“My intent was to create a unique structure for the hull design,” Bhushan begins, “I wanted to introduce a distinctive concept - an eye catching design that would put me on the map of the yachting industry.” And distinctive Mori is, not least for her aggressive yet beautiful stature.
Visual intrigue is only the beginning for Mori, however, whose key features place her firmly within the realm of ‘unique’. Bhushan elaborates: “There is a helipad on the bow for the discreet entrance for VIPs, an owner’s suite with a completely private folding terrace, and two swimming pools on the main deck and top deck respectively.”
And it doesn’t stop there in terms of luxe components; the 90m further offers lounge and social areas on the upper deck, a gym on the top deck and a beach club with two folding terraces on each side of the yacht which provide immediate access to the sea.
Project Mori’s defining feature, however, is her animal kingdom inspiration - in short, she resembles a shark. So how exactly does a shark translate into yacht design? “It took me many hours to sit with the sketches so as to translate this inspiration into a superyacht that has no resemblance to any other,” says Bhushan.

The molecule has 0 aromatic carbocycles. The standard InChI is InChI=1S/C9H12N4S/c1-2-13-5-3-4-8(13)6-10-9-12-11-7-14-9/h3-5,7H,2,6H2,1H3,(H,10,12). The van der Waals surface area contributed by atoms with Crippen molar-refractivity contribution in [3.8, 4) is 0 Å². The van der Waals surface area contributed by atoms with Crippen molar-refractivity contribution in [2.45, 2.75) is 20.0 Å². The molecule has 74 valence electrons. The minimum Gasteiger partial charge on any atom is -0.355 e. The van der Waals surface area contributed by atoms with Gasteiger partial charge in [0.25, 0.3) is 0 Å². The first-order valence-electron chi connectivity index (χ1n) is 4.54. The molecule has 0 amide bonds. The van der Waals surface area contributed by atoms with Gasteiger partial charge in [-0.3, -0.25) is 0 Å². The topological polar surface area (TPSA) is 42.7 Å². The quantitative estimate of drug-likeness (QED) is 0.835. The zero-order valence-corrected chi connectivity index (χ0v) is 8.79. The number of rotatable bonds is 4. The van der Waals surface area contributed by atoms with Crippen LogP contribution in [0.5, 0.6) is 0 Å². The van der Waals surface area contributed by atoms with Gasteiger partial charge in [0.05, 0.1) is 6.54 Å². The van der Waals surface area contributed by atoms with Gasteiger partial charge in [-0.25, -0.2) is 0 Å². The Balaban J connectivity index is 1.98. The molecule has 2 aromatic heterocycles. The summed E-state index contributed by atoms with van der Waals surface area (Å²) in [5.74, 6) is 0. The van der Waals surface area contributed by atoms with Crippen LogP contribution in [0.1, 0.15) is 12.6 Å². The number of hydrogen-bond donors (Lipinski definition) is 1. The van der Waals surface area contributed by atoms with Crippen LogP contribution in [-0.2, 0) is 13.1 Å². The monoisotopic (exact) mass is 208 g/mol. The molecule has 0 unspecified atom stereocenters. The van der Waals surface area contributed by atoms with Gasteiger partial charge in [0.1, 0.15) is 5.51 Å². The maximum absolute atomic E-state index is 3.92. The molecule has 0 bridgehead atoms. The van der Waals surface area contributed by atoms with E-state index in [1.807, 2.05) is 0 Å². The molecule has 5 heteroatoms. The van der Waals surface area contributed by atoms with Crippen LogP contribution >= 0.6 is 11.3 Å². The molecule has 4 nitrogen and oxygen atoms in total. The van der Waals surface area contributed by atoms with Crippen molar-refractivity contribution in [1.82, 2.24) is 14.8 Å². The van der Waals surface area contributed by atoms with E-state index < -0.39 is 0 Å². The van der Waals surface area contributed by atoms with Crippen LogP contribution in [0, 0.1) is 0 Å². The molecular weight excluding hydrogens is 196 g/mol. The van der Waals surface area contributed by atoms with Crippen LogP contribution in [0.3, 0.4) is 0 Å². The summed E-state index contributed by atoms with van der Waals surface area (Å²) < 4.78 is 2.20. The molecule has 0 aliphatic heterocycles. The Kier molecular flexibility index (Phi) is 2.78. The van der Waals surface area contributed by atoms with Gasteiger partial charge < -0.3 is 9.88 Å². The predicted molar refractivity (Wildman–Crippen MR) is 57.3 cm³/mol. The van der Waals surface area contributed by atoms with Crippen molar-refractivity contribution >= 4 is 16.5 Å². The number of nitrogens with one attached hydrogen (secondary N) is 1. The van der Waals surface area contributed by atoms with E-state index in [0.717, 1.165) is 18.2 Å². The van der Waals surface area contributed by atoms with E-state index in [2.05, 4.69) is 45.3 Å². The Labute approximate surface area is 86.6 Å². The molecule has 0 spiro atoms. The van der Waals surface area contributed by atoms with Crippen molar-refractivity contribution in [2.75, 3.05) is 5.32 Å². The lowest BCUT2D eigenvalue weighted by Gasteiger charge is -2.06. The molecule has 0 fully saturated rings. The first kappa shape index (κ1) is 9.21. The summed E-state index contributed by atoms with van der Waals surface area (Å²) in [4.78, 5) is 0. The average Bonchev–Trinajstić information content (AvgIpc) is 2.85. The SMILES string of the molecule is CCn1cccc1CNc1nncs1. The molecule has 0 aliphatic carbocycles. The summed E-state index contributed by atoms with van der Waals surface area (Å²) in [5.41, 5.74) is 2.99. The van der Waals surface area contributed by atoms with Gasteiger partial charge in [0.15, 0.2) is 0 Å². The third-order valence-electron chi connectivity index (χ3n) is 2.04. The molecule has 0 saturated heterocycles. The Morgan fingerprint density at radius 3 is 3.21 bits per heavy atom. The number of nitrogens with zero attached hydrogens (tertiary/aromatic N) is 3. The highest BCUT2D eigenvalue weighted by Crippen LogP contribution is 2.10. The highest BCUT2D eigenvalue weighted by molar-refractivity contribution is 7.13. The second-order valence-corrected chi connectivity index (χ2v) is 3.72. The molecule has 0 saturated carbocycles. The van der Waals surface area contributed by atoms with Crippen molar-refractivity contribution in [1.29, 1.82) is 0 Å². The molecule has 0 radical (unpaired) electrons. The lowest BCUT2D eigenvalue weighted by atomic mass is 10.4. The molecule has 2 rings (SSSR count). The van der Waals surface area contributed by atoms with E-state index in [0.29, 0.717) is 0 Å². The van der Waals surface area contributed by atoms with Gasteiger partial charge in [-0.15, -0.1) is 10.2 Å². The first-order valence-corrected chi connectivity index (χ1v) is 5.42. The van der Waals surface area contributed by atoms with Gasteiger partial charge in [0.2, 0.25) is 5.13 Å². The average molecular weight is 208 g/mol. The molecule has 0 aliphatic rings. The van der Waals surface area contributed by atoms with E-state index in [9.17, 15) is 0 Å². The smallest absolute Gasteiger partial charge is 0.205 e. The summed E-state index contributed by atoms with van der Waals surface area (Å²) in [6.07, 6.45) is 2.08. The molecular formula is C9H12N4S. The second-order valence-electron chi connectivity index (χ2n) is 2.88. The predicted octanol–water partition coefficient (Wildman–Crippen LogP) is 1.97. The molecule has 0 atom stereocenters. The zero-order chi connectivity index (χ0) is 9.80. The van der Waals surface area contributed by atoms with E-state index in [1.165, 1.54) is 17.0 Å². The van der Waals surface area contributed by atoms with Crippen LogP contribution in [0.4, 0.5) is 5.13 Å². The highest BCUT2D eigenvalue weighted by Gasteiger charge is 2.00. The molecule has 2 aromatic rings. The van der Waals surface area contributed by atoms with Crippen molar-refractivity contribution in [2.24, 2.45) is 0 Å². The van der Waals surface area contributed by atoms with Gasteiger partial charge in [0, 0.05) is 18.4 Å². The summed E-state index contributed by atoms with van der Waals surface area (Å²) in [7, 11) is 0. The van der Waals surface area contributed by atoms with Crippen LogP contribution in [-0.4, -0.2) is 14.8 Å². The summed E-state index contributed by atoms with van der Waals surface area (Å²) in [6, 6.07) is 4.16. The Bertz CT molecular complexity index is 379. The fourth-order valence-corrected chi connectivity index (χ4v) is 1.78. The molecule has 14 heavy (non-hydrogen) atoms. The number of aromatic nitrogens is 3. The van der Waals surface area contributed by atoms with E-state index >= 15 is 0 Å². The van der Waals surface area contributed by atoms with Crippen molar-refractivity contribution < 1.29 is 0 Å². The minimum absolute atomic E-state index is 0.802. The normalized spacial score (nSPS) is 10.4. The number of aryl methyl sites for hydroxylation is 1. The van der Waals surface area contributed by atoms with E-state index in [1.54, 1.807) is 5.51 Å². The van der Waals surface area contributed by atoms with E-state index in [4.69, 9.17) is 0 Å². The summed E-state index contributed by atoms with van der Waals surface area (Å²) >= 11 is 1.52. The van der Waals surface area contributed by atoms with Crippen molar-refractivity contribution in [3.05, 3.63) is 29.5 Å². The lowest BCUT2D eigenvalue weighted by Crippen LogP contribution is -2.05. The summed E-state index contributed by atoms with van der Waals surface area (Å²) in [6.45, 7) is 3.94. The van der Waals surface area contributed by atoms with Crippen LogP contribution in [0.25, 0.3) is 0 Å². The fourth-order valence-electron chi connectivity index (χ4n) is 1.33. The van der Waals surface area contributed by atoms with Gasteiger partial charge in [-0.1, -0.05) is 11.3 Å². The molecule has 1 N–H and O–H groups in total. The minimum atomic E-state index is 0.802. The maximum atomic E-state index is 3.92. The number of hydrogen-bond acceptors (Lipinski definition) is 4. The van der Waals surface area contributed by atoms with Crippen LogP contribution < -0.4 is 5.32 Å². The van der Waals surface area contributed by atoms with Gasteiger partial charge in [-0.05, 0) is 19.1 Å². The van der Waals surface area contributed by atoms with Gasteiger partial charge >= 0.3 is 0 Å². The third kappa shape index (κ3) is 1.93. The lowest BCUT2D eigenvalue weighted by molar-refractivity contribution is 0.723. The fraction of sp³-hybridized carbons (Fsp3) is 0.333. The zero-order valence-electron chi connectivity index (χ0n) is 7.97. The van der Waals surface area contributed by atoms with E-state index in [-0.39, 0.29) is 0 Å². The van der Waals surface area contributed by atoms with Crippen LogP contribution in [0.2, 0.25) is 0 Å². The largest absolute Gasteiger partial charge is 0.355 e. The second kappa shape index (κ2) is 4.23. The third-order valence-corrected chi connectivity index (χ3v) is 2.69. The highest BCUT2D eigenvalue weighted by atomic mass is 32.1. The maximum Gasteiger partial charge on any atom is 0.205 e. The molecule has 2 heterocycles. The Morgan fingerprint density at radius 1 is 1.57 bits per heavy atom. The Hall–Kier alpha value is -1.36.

The short-fin mako is the fastest shark in the ocean, and Mori is equally fearsome. “The shark’s sleekness is the inspiration for the overall shape of the superyacht, the hull shape is aggressive, the deck forms the body of the mako and the mast constitutes the fin,” the designer explains.
Mori, or ‘shark’ in Bhushan’s native tongue Konkani, is a yacht with the goods to back up a bold aesthetic. Seeing such a design come to fruition would certainly be a groundbreaking moment in superyacht history.